Western airstrikes helped topple Libyan dictator Muammar Gaddafi three years ago. Now the country is dealing with another crisis that threatens to become a full-blown civil war. And this time around, Washington wants no part of the conflict.
The US also doesn't want others to intervene, but it's too late for that. Egypt and the United Arab Emirates reportedly worked together to launch airstrikes against Islamist militias in Libya over the past week — twice.
Those airstrikes caught Washington off guard. "It's really quite striking — almost shocking — that Egypt and the Emirates, two really very close allies with the United States ... conducted these strikes without telling Washington," says New York Times correspondent David Kirkpatrick, who just left Tripoli, the Libyan capital. "It shows they have a high degree of distrust toward Washington in the aftermath of the Arab Spring."
Egyptian authorities have denied involvement, and there has been no comment from the UAE.
There's also another concern for the Obama Administration, and that's whether American weapons were used in the air attacks. The US provides military aid to both Egypt and the UAE, including F-16 fighters.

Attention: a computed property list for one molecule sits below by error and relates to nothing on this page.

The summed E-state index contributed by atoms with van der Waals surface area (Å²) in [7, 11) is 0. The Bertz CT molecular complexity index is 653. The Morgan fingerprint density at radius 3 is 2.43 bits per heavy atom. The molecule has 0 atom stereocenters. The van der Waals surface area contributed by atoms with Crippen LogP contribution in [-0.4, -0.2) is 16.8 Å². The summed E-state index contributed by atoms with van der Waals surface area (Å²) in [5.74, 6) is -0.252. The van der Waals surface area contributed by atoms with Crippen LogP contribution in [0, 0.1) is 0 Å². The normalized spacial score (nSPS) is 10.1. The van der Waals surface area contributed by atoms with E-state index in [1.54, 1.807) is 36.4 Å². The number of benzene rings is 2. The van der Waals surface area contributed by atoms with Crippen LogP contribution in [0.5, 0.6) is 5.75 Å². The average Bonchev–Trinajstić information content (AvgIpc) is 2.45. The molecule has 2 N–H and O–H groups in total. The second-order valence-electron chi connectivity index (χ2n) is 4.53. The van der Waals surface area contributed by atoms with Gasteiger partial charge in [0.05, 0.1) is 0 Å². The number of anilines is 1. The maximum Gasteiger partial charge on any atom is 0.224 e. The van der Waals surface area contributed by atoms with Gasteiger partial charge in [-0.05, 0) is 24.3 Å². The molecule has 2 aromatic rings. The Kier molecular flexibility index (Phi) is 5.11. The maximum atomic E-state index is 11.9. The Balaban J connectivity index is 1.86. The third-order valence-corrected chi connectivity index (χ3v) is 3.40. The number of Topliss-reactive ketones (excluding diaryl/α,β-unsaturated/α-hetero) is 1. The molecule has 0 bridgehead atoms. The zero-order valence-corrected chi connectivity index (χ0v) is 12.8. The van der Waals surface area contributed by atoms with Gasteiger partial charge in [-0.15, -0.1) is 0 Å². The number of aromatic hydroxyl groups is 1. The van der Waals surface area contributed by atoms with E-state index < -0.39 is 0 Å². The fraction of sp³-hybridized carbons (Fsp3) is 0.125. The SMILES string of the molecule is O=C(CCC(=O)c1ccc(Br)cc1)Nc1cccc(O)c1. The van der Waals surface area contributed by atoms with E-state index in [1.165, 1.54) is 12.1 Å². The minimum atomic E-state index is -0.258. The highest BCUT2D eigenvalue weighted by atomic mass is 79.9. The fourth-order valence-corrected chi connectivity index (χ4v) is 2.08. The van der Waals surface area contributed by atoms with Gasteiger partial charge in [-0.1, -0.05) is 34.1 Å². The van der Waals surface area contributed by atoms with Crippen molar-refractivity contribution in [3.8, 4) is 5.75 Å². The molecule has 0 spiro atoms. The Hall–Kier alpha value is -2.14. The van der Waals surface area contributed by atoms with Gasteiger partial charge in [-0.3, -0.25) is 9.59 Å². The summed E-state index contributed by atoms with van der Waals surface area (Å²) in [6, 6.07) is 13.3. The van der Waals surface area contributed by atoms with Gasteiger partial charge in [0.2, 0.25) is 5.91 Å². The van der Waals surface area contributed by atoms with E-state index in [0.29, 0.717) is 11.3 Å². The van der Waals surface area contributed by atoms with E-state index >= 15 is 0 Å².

"I couldn't get a straight answer from US officials," Kirkpatrick says, "but it would raise eyebrows in Washington if it turns out that the strikes were conducted across borders between countries in the Middle East, against US policy, but with US weapons."
Two rival political groups are fighting for control of post-Gaddafi Libya. On one side are the Islamic militants who led the uprising against Gaddafi and who've held a majority in the country's parliament. On the other are former members of Gaddafi's regime who oppose the domination of the Islamists.
The violence between the two factions is the now at the highest level since the overthrow of Gaddafi. "The situation is bad, it's certainly dark," says Kirkpatrick.
But he says there's still a slim ray of hope: "Libya has successfully overthrown a brutal and capricous tyrant who ... ruled the country in a kind of mafia-like fashion for more than 40 years. And the conflict that followed is a consequence of Gaddafi's 40-year rule. It might just be a long dark and painful period that Libya has to get through if they really want to build a modern state."
Which side is the US on? "The US does not want to take a side in this regional battle and the US continues to hope other things will stabilize. But there are obviously forces pulling in several directions at once and I'm not sure how American policy makers think they're going to steer through these waters," says Kirkpatrick.
A previous version of this story incorrectly stated the length of Gaddafi's tenure.